Having a trading plan is not going to make you a sudden millionaire. I mean, there are a dozen things that can possible be go wrong in the market, even with a plan, that a profit isn’t exactly guaranteed. But then, it would be a lot easier if you can make the plan work. That’s essentially the crux of it all: to make the plan work for you, you have to make it work. It’s not some magic genie after all, and it needs a bit of that elbow grease to get the gears turning.
Let’s be clear here, when I talk about trading plan, I don’t mean a half-assed list of cobbled together advice from a dozen investment books. A working trading plan is more than buy this, buy that, sell this, sell that. A trading plan should be your personality on a piece of paper with a whole lot of work attached to it. You should have put in research for your
The very first thing that you need to make a trading plan functional for you is to make it something that you are willing and able to work with. What does that mean in terms of how it is made? It means you have to know what the trading plan is about and what its goals are. For example, if you’ve set some unrealistic profit margins for yourself in your trading plan, you’ll have no choice but to not meet them. Not meeting those profit margins is very discouraging psychologically and you’ll probably start ignoring the plan because of that, which will even more cause you problems. A trading plan starts with realistic and easy-to-meet goals and a market that you can understand. If you were a dentist or a doctor, you’d know all about the pharmaceutical market, the same goes for an engineer for the construction companies and real-estate market. Knowing what you’re getting into will always make your trading plan work and you should focus on that.
Next, your trading plan should not make any unreasonable demands on you. This means that you shouldn’t write on your trading plan to sell at 1.50 when you really want to sell at 1.75. A person’s personality whether it be daring or conservative should both be reflected and slightly reined in by your trading plan. Always try to go for the middle ground when creating trading strategies for your plan. What this means is, you have to bridge that realm of personal instinct and logical trade practices. A good example of this would be if, as a conservative trader, you’d be comfortable at selling at 2.0, hoping to avoid any loss of profit. But your research tells you that the company’s shares can peak up at abou 3.0. A safe choice for your selling would be 2.5, that sweet spot right in the middle, with just a hint of risk but still within safety parameters. Trust me, it would be a whole lot better for your mental health, if you can work with your plan than constantly second-guessing it.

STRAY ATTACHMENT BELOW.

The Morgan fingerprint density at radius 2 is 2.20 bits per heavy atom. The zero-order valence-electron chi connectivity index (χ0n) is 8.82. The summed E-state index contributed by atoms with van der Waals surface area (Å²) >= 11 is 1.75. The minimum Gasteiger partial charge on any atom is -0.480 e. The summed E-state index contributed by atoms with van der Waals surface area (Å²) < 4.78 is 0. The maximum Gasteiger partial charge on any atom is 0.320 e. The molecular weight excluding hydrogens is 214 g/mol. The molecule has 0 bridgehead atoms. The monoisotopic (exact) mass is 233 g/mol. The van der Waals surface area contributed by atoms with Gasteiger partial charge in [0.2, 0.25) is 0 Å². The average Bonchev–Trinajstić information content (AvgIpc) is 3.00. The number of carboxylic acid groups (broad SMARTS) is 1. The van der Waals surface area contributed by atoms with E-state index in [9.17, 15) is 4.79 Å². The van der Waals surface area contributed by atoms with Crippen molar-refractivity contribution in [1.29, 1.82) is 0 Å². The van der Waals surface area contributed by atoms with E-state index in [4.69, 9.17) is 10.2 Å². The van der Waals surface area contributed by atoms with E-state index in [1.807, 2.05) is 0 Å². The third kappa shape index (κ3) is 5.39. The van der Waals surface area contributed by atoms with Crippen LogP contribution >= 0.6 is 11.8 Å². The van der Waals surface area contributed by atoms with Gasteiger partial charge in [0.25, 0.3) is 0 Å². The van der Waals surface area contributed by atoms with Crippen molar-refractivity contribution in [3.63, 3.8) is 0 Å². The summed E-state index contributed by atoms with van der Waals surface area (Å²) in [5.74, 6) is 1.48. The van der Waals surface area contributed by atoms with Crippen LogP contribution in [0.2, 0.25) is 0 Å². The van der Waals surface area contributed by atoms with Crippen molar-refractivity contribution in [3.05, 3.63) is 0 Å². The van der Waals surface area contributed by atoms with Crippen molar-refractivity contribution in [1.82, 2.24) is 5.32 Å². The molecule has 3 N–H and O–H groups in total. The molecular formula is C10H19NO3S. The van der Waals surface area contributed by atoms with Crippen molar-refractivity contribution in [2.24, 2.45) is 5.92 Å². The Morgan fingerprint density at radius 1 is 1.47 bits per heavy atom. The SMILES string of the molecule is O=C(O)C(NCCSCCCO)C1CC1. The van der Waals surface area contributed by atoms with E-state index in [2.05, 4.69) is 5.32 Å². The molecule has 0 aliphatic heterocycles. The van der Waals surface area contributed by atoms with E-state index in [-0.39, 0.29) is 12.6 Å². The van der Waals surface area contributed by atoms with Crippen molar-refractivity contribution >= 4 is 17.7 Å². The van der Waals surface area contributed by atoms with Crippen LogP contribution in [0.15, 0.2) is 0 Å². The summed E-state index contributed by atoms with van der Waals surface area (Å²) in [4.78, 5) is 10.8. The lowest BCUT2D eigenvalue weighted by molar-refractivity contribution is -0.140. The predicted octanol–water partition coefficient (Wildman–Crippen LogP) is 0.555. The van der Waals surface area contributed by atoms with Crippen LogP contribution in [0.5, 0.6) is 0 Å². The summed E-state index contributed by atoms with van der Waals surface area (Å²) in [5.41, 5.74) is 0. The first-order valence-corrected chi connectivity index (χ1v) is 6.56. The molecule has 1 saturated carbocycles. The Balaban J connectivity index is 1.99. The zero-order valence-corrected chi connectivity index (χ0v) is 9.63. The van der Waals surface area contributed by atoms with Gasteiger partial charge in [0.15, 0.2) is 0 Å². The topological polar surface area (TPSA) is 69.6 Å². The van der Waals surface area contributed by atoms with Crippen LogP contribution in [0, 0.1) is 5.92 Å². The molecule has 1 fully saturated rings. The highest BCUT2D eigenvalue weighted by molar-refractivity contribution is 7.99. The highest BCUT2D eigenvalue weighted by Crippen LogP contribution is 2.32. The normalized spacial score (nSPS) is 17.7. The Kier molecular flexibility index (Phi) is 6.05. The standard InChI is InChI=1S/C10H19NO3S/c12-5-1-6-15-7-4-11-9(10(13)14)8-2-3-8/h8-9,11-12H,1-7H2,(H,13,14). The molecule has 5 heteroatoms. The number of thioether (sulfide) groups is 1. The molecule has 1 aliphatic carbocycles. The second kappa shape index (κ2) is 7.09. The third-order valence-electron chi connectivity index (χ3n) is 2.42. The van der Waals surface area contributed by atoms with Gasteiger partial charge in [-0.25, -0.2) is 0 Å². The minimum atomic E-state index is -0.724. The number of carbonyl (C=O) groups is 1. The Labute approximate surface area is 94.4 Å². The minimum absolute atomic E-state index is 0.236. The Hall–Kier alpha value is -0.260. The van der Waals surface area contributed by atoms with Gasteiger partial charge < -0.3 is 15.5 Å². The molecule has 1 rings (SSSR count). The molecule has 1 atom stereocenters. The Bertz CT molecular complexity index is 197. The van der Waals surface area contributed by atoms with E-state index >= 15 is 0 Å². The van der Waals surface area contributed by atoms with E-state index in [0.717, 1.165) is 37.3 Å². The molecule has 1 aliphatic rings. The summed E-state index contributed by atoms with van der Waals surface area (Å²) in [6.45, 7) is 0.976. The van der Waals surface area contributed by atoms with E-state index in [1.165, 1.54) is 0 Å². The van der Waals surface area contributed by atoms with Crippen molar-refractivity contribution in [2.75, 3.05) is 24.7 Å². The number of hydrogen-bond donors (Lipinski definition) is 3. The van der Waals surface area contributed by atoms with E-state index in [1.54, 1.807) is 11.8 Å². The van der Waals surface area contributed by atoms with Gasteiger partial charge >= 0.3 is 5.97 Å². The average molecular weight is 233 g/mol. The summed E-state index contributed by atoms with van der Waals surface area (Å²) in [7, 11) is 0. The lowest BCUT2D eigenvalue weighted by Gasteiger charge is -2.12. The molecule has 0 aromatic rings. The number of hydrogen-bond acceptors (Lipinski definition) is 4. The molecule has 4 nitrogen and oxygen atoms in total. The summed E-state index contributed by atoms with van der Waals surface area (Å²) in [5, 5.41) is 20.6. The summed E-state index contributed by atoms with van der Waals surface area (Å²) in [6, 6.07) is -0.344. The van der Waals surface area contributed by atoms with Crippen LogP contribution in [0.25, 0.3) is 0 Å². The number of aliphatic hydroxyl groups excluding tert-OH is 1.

All of this, of course, is pretty much aimed at making you follow the trading plan. To be honest, following the plan is the only thing you need to make it work, but then would you follow a trading plan that you’re uncomfortable with? So, if you’ve done all of your homework, using your plan now should be a piece of cake.